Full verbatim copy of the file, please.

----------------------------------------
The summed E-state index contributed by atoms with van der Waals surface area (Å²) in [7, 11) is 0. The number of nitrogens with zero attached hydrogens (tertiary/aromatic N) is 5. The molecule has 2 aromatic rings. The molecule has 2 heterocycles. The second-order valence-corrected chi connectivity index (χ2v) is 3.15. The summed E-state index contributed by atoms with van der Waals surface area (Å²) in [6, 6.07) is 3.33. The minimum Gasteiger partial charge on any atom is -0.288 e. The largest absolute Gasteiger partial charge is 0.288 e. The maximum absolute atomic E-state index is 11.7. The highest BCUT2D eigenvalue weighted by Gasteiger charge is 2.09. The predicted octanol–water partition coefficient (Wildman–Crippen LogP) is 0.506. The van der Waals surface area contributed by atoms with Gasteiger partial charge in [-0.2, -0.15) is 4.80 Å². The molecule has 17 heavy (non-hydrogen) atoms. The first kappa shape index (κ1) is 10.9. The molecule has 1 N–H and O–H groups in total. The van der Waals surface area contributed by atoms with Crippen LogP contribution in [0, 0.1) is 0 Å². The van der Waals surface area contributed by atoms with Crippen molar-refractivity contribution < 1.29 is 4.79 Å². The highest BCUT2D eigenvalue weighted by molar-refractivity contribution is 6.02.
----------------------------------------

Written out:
The summed E-state index contributed by atoms with van der Waals surface area (Å²) in [7, 11) is 0. The number of nitrogens with zero attached hydrogens (tertiary/aromatic N) is 5. The molecule has 2 aromatic rings. The molecule has 2 heterocycles. The second-order valence-corrected chi connectivity index (χ2v) is 3.15. The summed E-state index contributed by atoms with van der Waals surface area (Å²) in [6, 6.07) is 3.33. The minimum Gasteiger partial charge on any atom is -0.288 e. The largest absolute Gasteiger partial charge is 0.288 e. The maximum absolute atomic E-state index is 11.7. The highest BCUT2D eigenvalue weighted by Gasteiger charge is 2.09. The predicted octanol–water partition coefficient (Wildman–Crippen LogP) is 0.506. The van der Waals surface area contributed by atoms with Gasteiger partial charge in [-0.2, -0.15) is 4.80 Å². The molecule has 17 heavy (non-hydrogen) atoms. The first kappa shape index (κ1) is 10.9. The molecule has 1 N–H and O–H groups in total. The van der Waals surface area contributed by atoms with Crippen LogP contribution in [0, 0.1) is 0 Å². The van der Waals surface area contributed by atoms with Crippen molar-refractivity contribution < 1.29 is 4.79 Å². The highest BCUT2D eigenvalue weighted by molar-refractivity contribution is 6.02.